Storm-Scale Quantitative Precipitation Forecasting Using Advanced Data Assimilation Techniques:  Methods, Impacts and Sensitivities



Dr. Ming Xue, Principal Investigator

Dr. Keith Brewster, Co-Principal Investigator

Dr. Jidong Gao, Co-Principal Investigator

Dr. Alan Shapiro, Co-Principal Investigator


Center for Analysis and Prediction of Storms

University of Oklahoma


12/15/2005 - 12/31/2008




      Convective storms and associated strong winds and heavy precipitation cause billions of dollars of damage and numerous deaths annually; at the same time, accurate forecasting of severe weather and precipitation amounts are among the most challenging tasks in meteorology. As participants in a former NSF Science and Technology Center, CAPS, whose focus was and remains convective-scale data assimilation (DA) and numerical weather prediction (NWP), this group will develop and apply advanced techniques and tools for predicting localized precipitation, and will study the impact of assimilated data and the sensitivities associated with initial and boundary conditions and model physics. The project will perform detailed analyses of high-resolution numerical simulations in order to understand fundamental physical processes that determine how, when and where convective storms are initiated. It will study the impact of advanced cloud microphysics on quantitative precipitation forecasting (QPF), and understand the microphysical processes responsible for the sensitivities. The knowledge gained from the process and sensitivity studies will be applied to the design and improvement of DA systems. The research will exploit a wealth of observations collected during the 2002 International H2O Project, the largest continental field experiment ever undertaken whose main focus was on the 4-D distribution of atmospheric water vapor and its impact on QPF. Several other intensively observed tornadic thunderstorm cases will also be used. Starting from accurate analyses of these storms, attempts will be made to predict, for the first time, real tornadoes using a numerical model.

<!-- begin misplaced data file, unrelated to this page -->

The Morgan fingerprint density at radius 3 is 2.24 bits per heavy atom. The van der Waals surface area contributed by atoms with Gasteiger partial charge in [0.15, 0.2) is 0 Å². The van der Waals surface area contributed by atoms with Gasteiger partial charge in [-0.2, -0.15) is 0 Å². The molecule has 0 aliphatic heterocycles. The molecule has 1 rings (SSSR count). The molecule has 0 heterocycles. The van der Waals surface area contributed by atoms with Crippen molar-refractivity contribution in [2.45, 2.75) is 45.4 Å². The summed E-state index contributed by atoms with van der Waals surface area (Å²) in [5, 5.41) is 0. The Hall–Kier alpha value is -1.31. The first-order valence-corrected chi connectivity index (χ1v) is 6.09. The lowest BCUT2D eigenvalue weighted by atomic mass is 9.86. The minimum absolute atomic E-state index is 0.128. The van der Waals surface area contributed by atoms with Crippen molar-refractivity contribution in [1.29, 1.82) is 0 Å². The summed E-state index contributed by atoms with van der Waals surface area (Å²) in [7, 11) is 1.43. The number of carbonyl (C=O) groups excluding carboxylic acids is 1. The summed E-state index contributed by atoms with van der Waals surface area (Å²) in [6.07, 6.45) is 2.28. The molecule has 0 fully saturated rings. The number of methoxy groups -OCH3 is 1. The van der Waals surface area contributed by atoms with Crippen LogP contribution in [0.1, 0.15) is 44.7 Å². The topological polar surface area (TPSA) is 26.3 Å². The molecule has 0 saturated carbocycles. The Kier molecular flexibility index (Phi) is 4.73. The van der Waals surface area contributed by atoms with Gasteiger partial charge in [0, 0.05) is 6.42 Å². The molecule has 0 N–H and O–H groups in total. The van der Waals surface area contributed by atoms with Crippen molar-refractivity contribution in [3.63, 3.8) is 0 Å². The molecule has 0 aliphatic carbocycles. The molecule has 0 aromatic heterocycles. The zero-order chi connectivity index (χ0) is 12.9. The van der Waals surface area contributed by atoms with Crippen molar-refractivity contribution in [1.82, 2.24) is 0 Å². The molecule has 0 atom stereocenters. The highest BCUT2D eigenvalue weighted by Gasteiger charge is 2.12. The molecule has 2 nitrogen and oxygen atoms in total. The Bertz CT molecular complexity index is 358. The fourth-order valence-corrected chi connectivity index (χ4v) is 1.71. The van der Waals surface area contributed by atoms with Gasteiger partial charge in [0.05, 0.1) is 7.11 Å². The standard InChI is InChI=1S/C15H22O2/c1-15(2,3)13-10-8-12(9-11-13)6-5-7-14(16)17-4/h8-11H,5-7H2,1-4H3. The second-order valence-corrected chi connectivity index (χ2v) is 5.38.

First Annual Report, October 2006.